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Create jobs so Filipinos don’t have to work abroad bishop says

MANILA (UCAN): As many as 250,000 Filipinos will be affected by a total ban on the deployment of workers to Kuwait, according to a Philippine government estimate.
The ban, ordered by the president, Rodrigo Duterte, came following the discovery of the body of 29-year-old Joanna Daniella Demafelis in a freezer in an apartment in Kuwait. Her remains had reportedly been stored there for a year and authorities said marks on her body indicated she was strangled.
Duterte had earlier suspended sending of workers to Kuwait after reports came out that several Filipinos were driven to commit suicide due to abuse by employers. 
“I will sell my soul to the devil to look for money so that you can come home and live comfortably here,” Duterte said in a February 13 speech at the presidential palace.
Bishop Ruperto Santos of Balanga, head of the Episcopal Commission on Migrants and Itinerant People of the Philippine Catholic bishop, said that the ban was welcomed as it sends a message that “enough is enough.”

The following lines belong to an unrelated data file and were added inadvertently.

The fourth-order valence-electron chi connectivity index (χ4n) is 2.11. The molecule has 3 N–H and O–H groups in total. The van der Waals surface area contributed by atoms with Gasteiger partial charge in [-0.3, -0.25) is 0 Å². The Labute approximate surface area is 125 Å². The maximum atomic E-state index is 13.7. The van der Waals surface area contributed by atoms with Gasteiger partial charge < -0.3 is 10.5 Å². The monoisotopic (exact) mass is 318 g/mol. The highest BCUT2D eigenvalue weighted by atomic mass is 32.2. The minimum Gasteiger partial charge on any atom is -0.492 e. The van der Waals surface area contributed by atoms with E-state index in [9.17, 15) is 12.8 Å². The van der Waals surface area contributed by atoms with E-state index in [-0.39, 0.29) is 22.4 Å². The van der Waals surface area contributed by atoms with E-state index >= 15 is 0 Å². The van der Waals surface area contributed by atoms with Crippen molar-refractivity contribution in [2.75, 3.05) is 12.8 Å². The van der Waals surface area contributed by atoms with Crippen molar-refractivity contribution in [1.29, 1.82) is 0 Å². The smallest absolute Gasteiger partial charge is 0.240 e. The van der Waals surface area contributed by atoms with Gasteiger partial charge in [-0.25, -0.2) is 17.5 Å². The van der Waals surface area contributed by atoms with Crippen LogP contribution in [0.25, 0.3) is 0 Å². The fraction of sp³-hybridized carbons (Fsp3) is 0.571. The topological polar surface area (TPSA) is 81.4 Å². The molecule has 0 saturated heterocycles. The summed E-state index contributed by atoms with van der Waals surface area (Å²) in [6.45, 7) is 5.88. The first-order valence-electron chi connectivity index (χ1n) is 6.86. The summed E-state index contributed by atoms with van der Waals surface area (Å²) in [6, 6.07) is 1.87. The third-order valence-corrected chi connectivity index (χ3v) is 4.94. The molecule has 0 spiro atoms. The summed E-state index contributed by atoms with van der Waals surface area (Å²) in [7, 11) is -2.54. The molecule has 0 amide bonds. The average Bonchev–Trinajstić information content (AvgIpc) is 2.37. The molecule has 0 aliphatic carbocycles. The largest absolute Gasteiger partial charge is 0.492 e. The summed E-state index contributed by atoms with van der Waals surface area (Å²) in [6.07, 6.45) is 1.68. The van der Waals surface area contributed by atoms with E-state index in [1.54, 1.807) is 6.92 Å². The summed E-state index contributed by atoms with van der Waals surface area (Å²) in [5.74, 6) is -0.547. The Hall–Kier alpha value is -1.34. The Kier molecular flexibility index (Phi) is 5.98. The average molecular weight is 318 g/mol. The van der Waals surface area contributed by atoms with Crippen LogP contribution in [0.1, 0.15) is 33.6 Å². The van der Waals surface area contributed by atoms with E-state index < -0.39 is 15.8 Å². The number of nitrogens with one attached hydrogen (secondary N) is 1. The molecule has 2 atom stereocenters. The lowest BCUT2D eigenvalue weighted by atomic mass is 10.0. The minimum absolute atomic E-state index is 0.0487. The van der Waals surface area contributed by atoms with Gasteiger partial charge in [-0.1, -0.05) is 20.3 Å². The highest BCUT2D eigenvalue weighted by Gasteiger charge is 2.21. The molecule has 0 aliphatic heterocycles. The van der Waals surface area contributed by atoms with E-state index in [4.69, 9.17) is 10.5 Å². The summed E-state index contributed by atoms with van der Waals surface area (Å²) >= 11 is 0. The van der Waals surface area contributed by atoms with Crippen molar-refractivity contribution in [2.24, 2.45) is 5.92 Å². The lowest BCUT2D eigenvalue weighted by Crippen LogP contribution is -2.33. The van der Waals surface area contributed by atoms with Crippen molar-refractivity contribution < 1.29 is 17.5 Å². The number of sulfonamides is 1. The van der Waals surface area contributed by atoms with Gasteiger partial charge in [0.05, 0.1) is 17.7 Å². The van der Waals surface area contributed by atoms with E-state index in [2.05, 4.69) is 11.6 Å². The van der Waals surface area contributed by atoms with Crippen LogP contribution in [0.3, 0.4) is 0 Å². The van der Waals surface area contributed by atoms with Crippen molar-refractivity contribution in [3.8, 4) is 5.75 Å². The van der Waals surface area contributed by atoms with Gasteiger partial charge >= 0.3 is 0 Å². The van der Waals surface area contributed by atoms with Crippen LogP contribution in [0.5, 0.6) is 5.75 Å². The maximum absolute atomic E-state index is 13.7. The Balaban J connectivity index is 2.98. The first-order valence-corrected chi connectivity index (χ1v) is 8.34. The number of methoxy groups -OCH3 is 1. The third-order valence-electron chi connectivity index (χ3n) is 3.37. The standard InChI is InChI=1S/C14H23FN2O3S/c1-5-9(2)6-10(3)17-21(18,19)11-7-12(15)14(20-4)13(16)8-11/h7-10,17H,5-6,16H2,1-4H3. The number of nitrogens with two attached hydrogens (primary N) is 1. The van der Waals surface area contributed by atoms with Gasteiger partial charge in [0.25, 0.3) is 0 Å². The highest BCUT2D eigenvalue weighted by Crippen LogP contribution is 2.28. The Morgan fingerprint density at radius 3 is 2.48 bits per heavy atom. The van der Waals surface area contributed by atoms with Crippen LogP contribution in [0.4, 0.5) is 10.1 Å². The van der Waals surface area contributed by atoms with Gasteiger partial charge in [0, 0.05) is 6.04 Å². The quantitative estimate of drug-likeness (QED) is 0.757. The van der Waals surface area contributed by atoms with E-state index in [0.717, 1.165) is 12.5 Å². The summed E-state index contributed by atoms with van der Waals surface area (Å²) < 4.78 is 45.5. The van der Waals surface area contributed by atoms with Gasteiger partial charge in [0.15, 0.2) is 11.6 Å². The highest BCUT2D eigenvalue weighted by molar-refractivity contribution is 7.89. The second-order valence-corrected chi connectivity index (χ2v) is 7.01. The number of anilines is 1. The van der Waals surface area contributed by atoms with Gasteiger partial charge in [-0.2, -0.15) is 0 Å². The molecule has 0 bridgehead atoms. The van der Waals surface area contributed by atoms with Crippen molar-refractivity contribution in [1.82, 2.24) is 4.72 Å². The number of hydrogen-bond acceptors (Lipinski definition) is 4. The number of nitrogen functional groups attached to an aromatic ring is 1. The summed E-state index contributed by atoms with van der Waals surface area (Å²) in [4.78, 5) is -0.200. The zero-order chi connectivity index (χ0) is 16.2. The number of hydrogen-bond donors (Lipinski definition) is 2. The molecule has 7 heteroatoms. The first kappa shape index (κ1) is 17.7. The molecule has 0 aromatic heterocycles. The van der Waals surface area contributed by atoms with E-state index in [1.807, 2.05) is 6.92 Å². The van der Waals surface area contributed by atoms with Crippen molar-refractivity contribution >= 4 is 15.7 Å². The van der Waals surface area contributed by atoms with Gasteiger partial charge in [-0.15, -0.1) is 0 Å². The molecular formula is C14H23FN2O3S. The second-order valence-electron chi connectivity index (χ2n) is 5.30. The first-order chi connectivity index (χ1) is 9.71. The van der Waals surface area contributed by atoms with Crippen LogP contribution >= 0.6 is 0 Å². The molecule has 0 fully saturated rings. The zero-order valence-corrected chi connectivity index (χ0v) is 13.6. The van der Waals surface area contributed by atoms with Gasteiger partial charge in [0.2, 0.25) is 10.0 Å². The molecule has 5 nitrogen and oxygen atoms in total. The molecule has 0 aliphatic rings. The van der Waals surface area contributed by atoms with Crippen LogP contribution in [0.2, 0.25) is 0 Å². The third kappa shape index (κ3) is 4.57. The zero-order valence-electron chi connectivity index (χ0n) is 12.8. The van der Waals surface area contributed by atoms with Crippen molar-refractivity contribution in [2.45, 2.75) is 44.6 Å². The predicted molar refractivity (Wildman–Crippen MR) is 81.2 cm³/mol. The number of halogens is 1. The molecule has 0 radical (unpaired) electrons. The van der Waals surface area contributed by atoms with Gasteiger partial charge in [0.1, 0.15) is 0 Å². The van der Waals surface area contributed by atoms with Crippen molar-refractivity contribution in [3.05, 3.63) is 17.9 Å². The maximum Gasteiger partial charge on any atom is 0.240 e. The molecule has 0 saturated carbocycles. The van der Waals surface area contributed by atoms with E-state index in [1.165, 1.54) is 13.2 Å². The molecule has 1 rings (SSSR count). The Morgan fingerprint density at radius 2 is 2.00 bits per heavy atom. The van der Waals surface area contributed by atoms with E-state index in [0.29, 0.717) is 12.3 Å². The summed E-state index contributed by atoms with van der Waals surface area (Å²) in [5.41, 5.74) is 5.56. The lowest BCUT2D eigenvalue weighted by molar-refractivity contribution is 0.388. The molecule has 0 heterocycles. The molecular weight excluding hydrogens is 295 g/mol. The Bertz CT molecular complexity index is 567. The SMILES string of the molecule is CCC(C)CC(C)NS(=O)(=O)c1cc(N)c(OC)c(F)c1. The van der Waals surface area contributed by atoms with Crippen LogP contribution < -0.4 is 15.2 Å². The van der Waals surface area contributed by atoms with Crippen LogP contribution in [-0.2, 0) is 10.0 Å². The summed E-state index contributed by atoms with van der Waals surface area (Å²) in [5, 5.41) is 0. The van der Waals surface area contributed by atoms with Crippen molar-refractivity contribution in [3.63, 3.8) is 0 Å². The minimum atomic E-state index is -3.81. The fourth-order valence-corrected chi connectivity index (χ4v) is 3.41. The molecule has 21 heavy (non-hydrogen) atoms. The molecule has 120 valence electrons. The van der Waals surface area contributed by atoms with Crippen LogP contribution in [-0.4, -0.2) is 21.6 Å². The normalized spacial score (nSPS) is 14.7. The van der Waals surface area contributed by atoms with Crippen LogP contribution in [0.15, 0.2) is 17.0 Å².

“A life of a (migrant worker) is precious. We should protect life, (workers’) rights should be respected, their dignity promoted,” the bishop said.
However, he added that while Church leaders appreciated government efforts in helping workers, jobs should also be made available for those returning. 
“Let us create more jobs so that they will never be forced to work abroad (and) be separated from their families,” he said.
Bishop Santos said those found guilty of abusing workers should be prosecuted while government agencies involved in sending workers abroad should be investigated and punished.
Kuwait’s foreign minister Sheikh Sabah al-Khalid al-Sabah, warned that the Philippine decision to bring home workers could damage ties between the two countries.
“We are surprised and we condemn statements from the Philippine president, especially as we are in contact with the Philippines at a high level to explain the workers’ conditions in Kuwait,” he said. 
He said Duterte’s decision “does not serve the ties between Kuwait and the Philippines,” adding that Filipinos “live a decent life in Kuwait.”
Every year, at least a million Filipinos leave the Philippines to work abroad, or about 4,500 every day, according to data from the Philippine Overseas Employment Administration.
It estimates that 12.5 million Filipinos currently work or reside abroad, sending home in 2017 about US$32.8 billion ($256.6 billion) in remittances, a 4.5 per cent increase from 2016.
According to the World Bank, the Philippines is the third biggest remittance-receiving country in the world, after India (US$65.4 billion) and China (US$62.9 billion). 

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